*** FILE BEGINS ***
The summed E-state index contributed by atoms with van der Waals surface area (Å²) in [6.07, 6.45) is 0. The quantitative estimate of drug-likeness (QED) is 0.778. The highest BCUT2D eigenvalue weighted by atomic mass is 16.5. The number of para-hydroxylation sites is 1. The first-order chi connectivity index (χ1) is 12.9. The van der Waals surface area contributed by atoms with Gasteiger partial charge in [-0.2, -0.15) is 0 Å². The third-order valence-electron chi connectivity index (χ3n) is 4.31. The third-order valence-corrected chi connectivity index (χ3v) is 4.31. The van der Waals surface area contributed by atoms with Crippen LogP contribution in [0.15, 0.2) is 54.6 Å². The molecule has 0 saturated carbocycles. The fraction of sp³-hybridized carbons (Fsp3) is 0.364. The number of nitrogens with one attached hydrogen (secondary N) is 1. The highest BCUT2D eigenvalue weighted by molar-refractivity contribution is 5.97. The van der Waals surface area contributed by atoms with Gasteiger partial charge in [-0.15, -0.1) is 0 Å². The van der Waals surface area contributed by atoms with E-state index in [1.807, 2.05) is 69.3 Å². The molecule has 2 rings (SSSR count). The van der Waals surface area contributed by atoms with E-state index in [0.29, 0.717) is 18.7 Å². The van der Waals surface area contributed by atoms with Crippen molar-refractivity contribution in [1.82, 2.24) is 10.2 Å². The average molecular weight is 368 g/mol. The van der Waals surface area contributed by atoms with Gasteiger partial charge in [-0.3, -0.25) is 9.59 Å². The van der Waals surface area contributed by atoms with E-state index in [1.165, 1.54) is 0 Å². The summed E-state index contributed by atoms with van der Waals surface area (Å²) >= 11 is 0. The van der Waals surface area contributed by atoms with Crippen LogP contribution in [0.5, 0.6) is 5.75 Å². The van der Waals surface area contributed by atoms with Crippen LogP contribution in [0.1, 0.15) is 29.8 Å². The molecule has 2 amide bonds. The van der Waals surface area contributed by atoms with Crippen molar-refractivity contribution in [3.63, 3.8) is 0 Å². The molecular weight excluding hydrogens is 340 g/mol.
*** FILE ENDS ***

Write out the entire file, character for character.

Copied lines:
The summed E-state index contributed by atoms with van der Waals surface area (Å²) in [6.07, 6.45) is 0. The quantitative estimate of drug-likeness (QED) is 0.778. The highest BCUT2D eigenvalue weighted by atomic mass is 16.5. The number of para-hydroxylation sites is 1. The first-order chi connectivity index (χ1) is 12.9. The van der Waals surface area contributed by atoms with Gasteiger partial charge in [-0.2, -0.15) is 0 Å². The third-order valence-electron chi connectivity index (χ3n) is 4.31. The third-order valence-corrected chi connectivity index (χ3v) is 4.31. The van der Waals surface area contributed by atoms with Crippen LogP contribution in [0.15, 0.2) is 54.6 Å². The molecule has 0 saturated carbocycles. The fraction of sp³-hybridized carbons (Fsp3) is 0.364. The number of nitrogens with one attached hydrogen (secondary N) is 1. The highest BCUT2D eigenvalue weighted by molar-refractivity contribution is 5.97. The van der Waals surface area contributed by atoms with Gasteiger partial charge in [-0.15, -0.1) is 0 Å². The van der Waals surface area contributed by atoms with E-state index in [1.807, 2.05) is 69.3 Å². The molecule has 2 rings (SSSR count). The van der Waals surface area contributed by atoms with E-state index in [0.29, 0.717) is 18.7 Å². The van der Waals surface area contributed by atoms with Crippen molar-refractivity contribution in [1.82, 2.24) is 10.2 Å². The average molecular weight is 368 g/mol. The van der Waals surface area contributed by atoms with Gasteiger partial charge in [-0.3, -0.25) is 9.59 Å². The van der Waals surface area contributed by atoms with E-state index in [1.165, 1.54) is 0 Å². The summed E-state index contributed by atoms with van der Waals surface area (Å²) >= 11 is 0. The van der Waals surface area contributed by atoms with Crippen LogP contribution in [0.5, 0.6) is 5.75 Å². The van der Waals surface area contributed by atoms with Crippen LogP contribution in [0.1, 0.15) is 29.8 Å². The molecule has 2 amide bonds. The van der Waals surface area contributed by atoms with Crippen molar-refractivity contribution in [3.63, 3.8) is 0 Å². The molecular weight excluding hydrogens is 340 g/mol.